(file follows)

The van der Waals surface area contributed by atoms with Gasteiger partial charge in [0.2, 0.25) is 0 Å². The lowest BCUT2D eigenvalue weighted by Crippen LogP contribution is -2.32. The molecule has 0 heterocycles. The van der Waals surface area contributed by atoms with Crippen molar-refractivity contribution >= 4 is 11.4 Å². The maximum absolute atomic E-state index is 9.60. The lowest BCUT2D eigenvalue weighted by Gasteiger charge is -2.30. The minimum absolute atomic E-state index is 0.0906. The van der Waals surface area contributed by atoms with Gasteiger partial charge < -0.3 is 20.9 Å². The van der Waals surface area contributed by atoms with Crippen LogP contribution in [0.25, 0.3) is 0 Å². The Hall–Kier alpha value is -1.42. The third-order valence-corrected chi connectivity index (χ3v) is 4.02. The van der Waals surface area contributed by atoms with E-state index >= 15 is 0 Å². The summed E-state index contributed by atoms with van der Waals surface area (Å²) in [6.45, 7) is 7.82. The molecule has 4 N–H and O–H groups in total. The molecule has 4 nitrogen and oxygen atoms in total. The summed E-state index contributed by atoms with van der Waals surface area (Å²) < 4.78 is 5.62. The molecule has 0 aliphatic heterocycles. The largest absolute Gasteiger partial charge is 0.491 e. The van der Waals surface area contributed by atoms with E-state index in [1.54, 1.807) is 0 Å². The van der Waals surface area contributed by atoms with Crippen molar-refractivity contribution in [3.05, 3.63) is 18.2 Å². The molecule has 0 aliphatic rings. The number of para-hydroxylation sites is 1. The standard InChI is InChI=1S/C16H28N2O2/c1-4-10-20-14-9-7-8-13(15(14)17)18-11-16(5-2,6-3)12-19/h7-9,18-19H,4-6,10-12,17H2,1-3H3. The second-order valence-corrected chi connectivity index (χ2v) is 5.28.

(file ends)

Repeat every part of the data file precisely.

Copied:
The van der Waals surface area contributed by atoms with Gasteiger partial charge in [0.2, 0.25) is 0 Å². The lowest BCUT2D eigenvalue weighted by Crippen LogP contribution is -2.32. The molecule has 0 heterocycles. The van der Waals surface area contributed by atoms with Crippen molar-refractivity contribution >= 4 is 11.4 Å². The maximum absolute atomic E-state index is 9.60. The lowest BCUT2D eigenvalue weighted by Gasteiger charge is -2.30. The minimum absolute atomic E-state index is 0.0906. The van der Waals surface area contributed by atoms with Gasteiger partial charge < -0.3 is 20.9 Å². The van der Waals surface area contributed by atoms with Crippen LogP contribution in [0.25, 0.3) is 0 Å². The Hall–Kier alpha value is -1.42. The third-order valence-corrected chi connectivity index (χ3v) is 4.02. The van der Waals surface area contributed by atoms with E-state index >= 15 is 0 Å². The summed E-state index contributed by atoms with van der Waals surface area (Å²) in [6.45, 7) is 7.82. The molecule has 4 N–H and O–H groups in total. The molecule has 4 nitrogen and oxygen atoms in total. The summed E-state index contributed by atoms with van der Waals surface area (Å²) < 4.78 is 5.62. The molecule has 0 aliphatic heterocycles. The largest absolute Gasteiger partial charge is 0.491 e. The van der Waals surface area contributed by atoms with E-state index in [1.54, 1.807) is 0 Å². The van der Waals surface area contributed by atoms with Crippen molar-refractivity contribution in [3.05, 3.63) is 18.2 Å². The molecule has 0 aliphatic rings. The number of para-hydroxylation sites is 1. The standard InChI is InChI=1S/C16H28N2O2/c1-4-10-20-14-9-7-8-13(15(14)17)18-11-16(5-2,6-3)12-19/h7-9,18-19H,4-6,10-12,17H2,1-3H3. The second-order valence-corrected chi connectivity index (χ2v) is 5.28.